Written by Robert Eric Frykenberg (ed.) Reviewed By Robin Thomson

What place does the history of mission have in theological studies? Only a cautionary one? Wasn’t the whole ‘missionary’ enterprise of the last 400 years hopelessly compromised by its absorption into the colonial project? (The field of post-colonial studies is growing and includes volumes on the Bible from that perspective). Wasn’t the Christianity that was exported a colonial and cultural imposition?

The truth is much more interesting—though also sometimes infuriating. When the gospel came to Europe (from Asia), it underwent profound and successful contextualisation, over a period of 1000 years. We are now trying to unravel the gospel, in order to communicate in today’s very different cultures. (In North America the inter-twining still seems close and harder to disentangle.) In this delicate process, looking at the gospel’s encounter with other cultures is invaluable.

This book addresses aspects of ‘cultural cross-contact and communication with special reference to Christians in India’. Its thesis is that over the centuries of contact there has been vigorous and positive engagement, resulting in all kinds of unexpected changes, for missionaries from abroad, for India’s social and religious leaders, and above all for Indian Christians, who have been active participants throughout: ‘there never was any major movement of conversion … in which the primary impetus was not Indian’ (61).

The contributors are historians, anthropologists, linguists and other professionals in South Asian studies.*

In the introduction the editor, Robert Frykenberg, clarifies the fog around four key words—Christian/ity, colonialism, caste and conversion—arising from ‘complex forms of dual identity’ (2). Caste has always been problematic—more complex, diverse and subtle than other forms of social classification, like class and tribe. The issues are as alive as ever in India today.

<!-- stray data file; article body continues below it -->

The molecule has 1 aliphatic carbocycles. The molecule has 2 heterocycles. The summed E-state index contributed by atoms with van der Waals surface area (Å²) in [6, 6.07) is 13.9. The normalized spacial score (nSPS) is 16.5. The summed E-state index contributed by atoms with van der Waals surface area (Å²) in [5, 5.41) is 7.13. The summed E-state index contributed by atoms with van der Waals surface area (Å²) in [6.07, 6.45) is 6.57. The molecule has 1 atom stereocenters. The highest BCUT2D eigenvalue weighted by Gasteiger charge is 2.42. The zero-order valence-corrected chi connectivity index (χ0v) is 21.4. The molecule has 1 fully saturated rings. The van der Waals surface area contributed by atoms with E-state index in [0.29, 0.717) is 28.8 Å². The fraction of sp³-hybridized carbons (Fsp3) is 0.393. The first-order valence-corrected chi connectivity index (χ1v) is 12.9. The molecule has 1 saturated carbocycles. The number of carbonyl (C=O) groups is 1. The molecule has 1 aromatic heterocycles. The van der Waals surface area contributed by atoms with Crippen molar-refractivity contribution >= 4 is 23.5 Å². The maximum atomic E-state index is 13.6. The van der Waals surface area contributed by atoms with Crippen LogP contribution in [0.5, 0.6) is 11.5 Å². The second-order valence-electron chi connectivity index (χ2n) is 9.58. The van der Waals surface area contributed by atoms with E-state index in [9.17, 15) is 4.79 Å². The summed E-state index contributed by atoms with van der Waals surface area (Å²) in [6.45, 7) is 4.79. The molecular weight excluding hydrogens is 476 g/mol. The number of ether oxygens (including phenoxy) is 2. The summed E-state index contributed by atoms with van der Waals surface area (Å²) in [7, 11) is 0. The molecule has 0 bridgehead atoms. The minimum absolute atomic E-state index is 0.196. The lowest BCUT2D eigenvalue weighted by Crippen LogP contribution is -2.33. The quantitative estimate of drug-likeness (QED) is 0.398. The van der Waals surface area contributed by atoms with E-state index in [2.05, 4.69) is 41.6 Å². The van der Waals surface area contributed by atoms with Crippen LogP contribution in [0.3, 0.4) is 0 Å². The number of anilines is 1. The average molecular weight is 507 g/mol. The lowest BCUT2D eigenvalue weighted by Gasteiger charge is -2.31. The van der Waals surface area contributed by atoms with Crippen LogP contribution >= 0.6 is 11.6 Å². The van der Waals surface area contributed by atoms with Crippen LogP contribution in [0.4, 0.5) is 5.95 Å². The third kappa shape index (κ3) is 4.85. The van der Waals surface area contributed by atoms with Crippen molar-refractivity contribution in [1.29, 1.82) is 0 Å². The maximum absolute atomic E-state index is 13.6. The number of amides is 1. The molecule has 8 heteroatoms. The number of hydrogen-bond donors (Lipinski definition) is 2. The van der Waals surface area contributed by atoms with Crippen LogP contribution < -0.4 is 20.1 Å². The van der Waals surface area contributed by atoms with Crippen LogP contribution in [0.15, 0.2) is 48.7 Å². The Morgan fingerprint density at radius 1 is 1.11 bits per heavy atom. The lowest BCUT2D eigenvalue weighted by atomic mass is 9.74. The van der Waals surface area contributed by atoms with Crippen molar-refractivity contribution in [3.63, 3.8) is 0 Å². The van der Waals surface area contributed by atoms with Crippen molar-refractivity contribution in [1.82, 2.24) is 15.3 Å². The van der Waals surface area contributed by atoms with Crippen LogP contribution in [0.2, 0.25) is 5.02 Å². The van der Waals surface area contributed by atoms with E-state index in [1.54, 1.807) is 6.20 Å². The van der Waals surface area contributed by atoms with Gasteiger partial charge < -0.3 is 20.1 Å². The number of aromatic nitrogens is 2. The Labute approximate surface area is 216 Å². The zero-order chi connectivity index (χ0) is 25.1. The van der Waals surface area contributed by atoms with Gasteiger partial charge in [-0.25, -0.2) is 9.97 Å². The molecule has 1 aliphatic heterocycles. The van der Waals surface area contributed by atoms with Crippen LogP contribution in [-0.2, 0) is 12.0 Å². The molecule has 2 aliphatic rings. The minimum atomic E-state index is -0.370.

In the second chapter he surveys the complex origins of India’s Christians, from the first centuries of the Christian era. These first two chapters will be of interest and value to anybody wanting insight into the breadth and complexity of the Christian movement around the world.

The rest of the book illustrates the argument with detailed case studies. Some look at particular areas of engagement, such as grammar, science, education and literature, with fascinating outcomes. When the DMK government came to power in Tamilnadu, south India, in 1967, it erected statues to the heroes of Tamil development. Three of the eight figures were missionaries. On the other hand, what was the impact of missionaries on the construction of ‘Hinduism’ as a unified concept?

Other chapters examine regions or people groups, such as Kerala, the leather workers of a southern district, Muslim converts in the north, Santal tribals, or a middle class family.

Kerala is particularly interesting, as Christians had been there for centuries and were well integrated into local society and culture (so well integrated that they lost their impact?). What brought change and dislocation was not only the coming of the European powers (Portuguese, Dutch, British) but also the conversion of people from very different castes.

Each study in this book illustrates the complex and unexpected results of any intervention in another culture, whether from the bearers of faith, colonial powers, commercial interests, technology or new means of communication. India has experienced, and responded vigorously, to all these and more. The process continues and accelerates today, and it is not all one way.

We can no longer presume that … Indian society was a product of an ‘imposition’ … changed significations are the … dialogic production of all members of any historical situation, though not always in equal measure (84).

There are lessons for all of us there.

* A companion volume in the series, Christians. Cultural Implications, and India’s Religious Traditions Judith Brown and Robert Frykenberg (eds), Covers more in the same field

Robin Thomson